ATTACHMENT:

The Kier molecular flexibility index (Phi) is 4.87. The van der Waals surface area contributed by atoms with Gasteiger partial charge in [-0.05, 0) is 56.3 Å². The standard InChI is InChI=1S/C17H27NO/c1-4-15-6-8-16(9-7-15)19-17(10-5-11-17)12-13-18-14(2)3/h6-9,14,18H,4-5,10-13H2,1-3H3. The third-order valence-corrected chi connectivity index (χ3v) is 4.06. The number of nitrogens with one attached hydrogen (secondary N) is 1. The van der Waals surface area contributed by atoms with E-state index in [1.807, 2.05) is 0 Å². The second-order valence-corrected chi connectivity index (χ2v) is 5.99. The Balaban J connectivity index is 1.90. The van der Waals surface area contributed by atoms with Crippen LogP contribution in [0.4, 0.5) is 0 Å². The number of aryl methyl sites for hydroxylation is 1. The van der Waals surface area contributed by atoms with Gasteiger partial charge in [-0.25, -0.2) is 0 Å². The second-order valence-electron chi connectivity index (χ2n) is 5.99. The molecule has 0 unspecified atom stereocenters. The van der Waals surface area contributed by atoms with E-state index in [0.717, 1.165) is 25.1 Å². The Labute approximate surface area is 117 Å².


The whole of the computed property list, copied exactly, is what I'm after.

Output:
The Kier molecular flexibility index (Phi) is 4.87. The van der Waals surface area contributed by atoms with Gasteiger partial charge in [-0.05, 0) is 56.3 Å². The standard InChI is InChI=1S/C17H27NO/c1-4-15-6-8-16(9-7-15)19-17(10-5-11-17)12-13-18-14(2)3/h6-9,14,18H,4-5,10-13H2,1-3H3. The third-order valence-corrected chi connectivity index (χ3v) is 4.06. The number of nitrogens with one attached hydrogen (secondary N) is 1. The van der Waals surface area contributed by atoms with E-state index in [1.807, 2.05) is 0 Å². The second-order valence-corrected chi connectivity index (χ2v) is 5.99. The Balaban J connectivity index is 1.90. The van der Waals surface area contributed by atoms with Crippen LogP contribution in [0.4, 0.5) is 0 Å². The number of aryl methyl sites for hydroxylation is 1. The van der Waals surface area contributed by atoms with Gasteiger partial charge in [-0.25, -0.2) is 0 Å². The second-order valence-electron chi connectivity index (χ2n) is 5.99. The molecule has 0 unspecified atom stereocenters. The van der Waals surface area contributed by atoms with E-state index in [0.717, 1.165) is 25.1 Å². The Labute approximate surface area is 117 Å².